As statewide mask requirement takes effect, Durham believes its own has worked
Durham county and city officials believe that the county-wide mask mandate they issued that went into effect on April 20 has proven effective at limiting transmission of the virus.Posted — Updated
Mayor Steve Schewel said Friday that he is proud that Durham was out in front of the concept, and he is glad that Gov. Roy Cooper has decided to follow suit and implement an order at the statewide level.
Officials believe that compliance with the order has been pretty good, but despite the order, Durham has dealt with a large number of cases of COVID-19.
According to WRAL data, Durham County has had 3,479 confirmed positive coronavirus tests, or about 107 cases per 10,000 residents. The portion of the county's population that is known to have been infected sits at 1.11 percent.
"Our Latinx cases continue to be our most important concern," Schewel said.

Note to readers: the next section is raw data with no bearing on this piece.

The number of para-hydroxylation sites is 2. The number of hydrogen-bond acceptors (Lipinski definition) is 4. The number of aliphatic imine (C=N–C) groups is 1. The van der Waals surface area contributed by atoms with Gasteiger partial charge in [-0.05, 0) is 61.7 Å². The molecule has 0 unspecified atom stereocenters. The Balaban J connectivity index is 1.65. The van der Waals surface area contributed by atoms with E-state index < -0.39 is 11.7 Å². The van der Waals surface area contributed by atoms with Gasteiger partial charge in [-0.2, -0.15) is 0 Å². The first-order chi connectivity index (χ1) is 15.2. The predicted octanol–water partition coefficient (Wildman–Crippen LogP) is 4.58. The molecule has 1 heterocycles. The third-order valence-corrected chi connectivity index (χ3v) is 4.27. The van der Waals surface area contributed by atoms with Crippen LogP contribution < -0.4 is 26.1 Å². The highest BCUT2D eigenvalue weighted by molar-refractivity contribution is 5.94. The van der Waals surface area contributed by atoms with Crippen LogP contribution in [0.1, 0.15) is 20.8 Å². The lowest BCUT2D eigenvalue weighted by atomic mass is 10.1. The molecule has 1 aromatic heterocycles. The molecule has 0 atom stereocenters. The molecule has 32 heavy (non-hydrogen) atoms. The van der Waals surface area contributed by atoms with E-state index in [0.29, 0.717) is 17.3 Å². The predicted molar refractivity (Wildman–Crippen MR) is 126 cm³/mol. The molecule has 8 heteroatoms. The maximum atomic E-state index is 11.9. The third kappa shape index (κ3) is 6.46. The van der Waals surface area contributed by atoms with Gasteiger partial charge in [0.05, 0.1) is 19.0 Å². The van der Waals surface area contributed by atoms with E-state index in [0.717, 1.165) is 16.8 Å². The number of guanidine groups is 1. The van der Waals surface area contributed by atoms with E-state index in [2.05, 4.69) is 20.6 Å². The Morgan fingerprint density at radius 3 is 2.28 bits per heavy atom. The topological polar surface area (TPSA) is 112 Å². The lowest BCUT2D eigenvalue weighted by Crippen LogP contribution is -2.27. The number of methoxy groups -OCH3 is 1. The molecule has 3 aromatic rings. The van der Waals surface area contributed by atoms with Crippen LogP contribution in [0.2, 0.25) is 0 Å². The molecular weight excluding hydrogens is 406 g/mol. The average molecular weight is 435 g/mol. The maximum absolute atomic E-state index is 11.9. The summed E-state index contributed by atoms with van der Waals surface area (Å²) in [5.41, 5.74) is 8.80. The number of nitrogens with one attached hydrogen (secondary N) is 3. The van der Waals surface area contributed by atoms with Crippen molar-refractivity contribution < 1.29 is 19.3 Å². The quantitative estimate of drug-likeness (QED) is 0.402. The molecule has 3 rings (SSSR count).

What is not known is how much worse off the county could be if the order had not been put into effect or if compliance had been lower.
"One of the things that we feel will be coming up in, next week, when we do an amended order is requiring a sign on businesses that will let people know about the mandate for face coverings," Schewel said of how he hopes to increase compliance.
Now, with the statewide order in effect, officials are hoping to see the same results that officials in Durham belive they have achieved.
Dr. Melissa Burnside, who just moved to Durham to work at Duke Hospital from New York City, said she hopes people do what's necessary to help slow the spread.
"Coming from new York, where we had a surge before other states and cities, and being at the front line of that, and recognizing what I fear may be coming to other cities, I think it’s important to see people wearing their masks, social distancing, practicing hand washing."
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